Politics aside, Puget Sound residents are advised to do what they can to prevent water run-off and keep all nitrogen out of the streams and storm drains, in order to protect the salmon environment. My old configuration did the opposite.
It is great to hear of other concerns and other solutions. Thank you.
One way I used to overcome the settling and loss of grade effect from using pure compost as a grading material is mix in about 20% sand ahead of time. At first I used to take a couple tandem loads of compost and lay it out about 2 feet thick and dump sand on top of it with my bucket loader and then run over it with the 5 foot tiller until it was completely mixed. Once I got the technique perfected I showed my compost supplier the trick and then I just bought the product premixed from them. They were making compost on a forty acre plot with huge equipment and they could be more efficient about it.
So, if you have to buy in compost, maybe you could teach your supplier the sand trick and make what you need in any quantity. It's not really rocket science and you can use it to make any kind of soil for any nature of plant. I used to make custom mixes with greensand, bone meal and what ever ingredients I needed for the jobs I was doing.
John Meshna (owner)
Blue River LLC
1195 Dog Team Road
New Haven, Vt 05472
Soil and compost blends are available in my area. They are of varying quality. The vendor closest to my residence does carry several blends. I hand checked the temperature of two compost products. The name brand was somewhat warm to the touch, the unnamed product was actually rather hot (about 115 F.)while the ambient temperature that morning was 50 F. That tells me that they were both excessive in N for finished compost. Would you agree?
I purchased some compost from another local vendor 6 years ago, as a lawn top-dressing. It had an excessive amount of bark and wood chips dyed brown or dark gray. The finished part of the product worked its way into the soil but I observed the wood and bark for at least 2 seasons.
Due to the local vendor's habits of dying their "top soil" products in order to seem like soil, I am leaning away from the blended mixes. Since it has been so long since I purchased any, I will have to revisit the two closest vendors and perhaps reconsider.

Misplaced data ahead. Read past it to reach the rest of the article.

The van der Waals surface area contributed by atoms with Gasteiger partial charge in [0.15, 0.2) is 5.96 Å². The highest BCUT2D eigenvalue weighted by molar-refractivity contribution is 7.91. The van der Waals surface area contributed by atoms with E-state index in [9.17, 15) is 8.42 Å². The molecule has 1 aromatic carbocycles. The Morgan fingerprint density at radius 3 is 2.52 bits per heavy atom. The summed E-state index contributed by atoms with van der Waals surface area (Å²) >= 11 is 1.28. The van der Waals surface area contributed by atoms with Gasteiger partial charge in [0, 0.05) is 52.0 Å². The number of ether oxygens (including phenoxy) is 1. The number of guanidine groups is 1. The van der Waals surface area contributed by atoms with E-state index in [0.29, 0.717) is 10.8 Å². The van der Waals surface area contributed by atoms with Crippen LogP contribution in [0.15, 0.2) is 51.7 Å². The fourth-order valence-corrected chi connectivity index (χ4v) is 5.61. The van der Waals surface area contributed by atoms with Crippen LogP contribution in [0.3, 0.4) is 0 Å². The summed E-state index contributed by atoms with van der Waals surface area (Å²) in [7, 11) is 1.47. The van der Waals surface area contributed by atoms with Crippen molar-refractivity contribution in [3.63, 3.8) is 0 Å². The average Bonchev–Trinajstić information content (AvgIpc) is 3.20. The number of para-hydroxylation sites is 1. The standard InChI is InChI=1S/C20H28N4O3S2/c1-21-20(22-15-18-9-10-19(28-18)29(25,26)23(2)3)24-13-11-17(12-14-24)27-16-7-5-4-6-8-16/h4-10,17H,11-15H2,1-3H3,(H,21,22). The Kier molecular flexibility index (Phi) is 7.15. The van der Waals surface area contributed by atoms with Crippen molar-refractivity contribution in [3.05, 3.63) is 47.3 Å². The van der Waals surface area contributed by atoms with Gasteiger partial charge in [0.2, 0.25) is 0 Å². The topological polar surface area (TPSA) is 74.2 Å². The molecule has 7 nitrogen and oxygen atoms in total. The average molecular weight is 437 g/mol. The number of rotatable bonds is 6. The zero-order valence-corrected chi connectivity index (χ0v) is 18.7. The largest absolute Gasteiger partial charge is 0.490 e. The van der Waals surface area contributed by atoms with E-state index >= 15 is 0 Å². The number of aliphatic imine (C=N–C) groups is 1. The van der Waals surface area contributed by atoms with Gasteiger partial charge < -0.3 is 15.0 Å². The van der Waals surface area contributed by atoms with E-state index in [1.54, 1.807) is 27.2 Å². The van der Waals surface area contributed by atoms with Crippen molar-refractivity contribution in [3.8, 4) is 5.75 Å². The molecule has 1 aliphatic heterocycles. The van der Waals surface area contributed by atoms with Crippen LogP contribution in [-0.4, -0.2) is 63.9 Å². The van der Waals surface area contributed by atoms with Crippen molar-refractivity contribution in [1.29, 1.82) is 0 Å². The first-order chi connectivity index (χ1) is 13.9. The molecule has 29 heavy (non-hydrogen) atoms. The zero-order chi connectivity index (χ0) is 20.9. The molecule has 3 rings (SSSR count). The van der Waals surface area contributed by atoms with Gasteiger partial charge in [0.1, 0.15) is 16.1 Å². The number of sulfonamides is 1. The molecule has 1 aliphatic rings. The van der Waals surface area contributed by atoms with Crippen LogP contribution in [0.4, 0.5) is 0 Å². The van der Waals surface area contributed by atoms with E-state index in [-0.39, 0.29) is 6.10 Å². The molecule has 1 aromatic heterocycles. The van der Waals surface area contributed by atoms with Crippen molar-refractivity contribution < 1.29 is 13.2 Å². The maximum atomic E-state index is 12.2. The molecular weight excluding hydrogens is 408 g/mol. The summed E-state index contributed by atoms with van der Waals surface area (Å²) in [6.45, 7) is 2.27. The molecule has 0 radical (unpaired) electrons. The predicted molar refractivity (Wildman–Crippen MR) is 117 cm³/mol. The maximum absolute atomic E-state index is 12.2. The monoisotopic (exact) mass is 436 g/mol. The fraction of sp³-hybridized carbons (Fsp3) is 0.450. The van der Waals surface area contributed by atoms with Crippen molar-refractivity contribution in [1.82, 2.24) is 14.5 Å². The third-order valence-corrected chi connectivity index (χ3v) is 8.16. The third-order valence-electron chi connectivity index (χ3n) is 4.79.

Like everyone else, I resent paying $30+ per yard for what is represented as finished compost and receive halfway composted, dyed bark and woodchips. Especially when, local tree service will bring by truckloads of fresh woodchips for free and dump them on my lot if they are working in the area. Unfortunately, I have neither the space or time to compost that much OM myself.
Do you think it is important to mix different layers into the previous layer? I will be starting with a fill dirt layer. Do you think I should at least somewhat mix in the compost layer in with the existing to foster downward rooting? I hear that due to a plant desiring the best condition possible, the roots may stop their downward progression when they encounter a less than desirable soil and grow horizontal?
aho! you talk of not-completely-composted stuff being dyed dark. Wow, I've worked with that stuff while working for someone else. I remember thinking 'what the heck Is this?' thanks for the description. I can't believe people are selling Dyed Soil. that's more than pretty bad. anyway, I hope your project is going well!
Mixing layers of product is a good idea. The only time you don't want to do this is when the lower layers are made up of sticks, stones and debris. If you stir up all this stuff then you have to rake it all off. Best to let sleeping dogs lie as they say. If this is your scenario, you only want to fluff up the surface inch or two to give the roots of the grass a place to get a good start. Unless the soil is badly compacted the roots of the grass will make their way into more dense soil on their own as the lawn matures. If you have clay and hard pan as a base material, you'll want to use a sub-soiler mounted on a three point hitch tractor to break up that bottom layer before you begin. Without proper drainage your lawn can drown or dry out depending on conditions. The books all tell you that you have to have at least 6 inches of top soil to grow a lawn and it's true that that is the ideal but, I've created many successful lawns in less depth than that so long as soil pH, nutrition, watering and proper cultivating practices like not mowing too short, not mowing in the hot sun, not mowing with dull blades and not allowing the lawn to get really tall between mowings and lopping it off all at once, are observed. If the base material is ledge, you best go for that 6 inches of soil and more if you can get it. We'll talk about tree planting later. There will be a quiz on Friday!
John Meshna (owner)
Blue River LLC
1195 Dog Team Road
New Haven, Vt 05472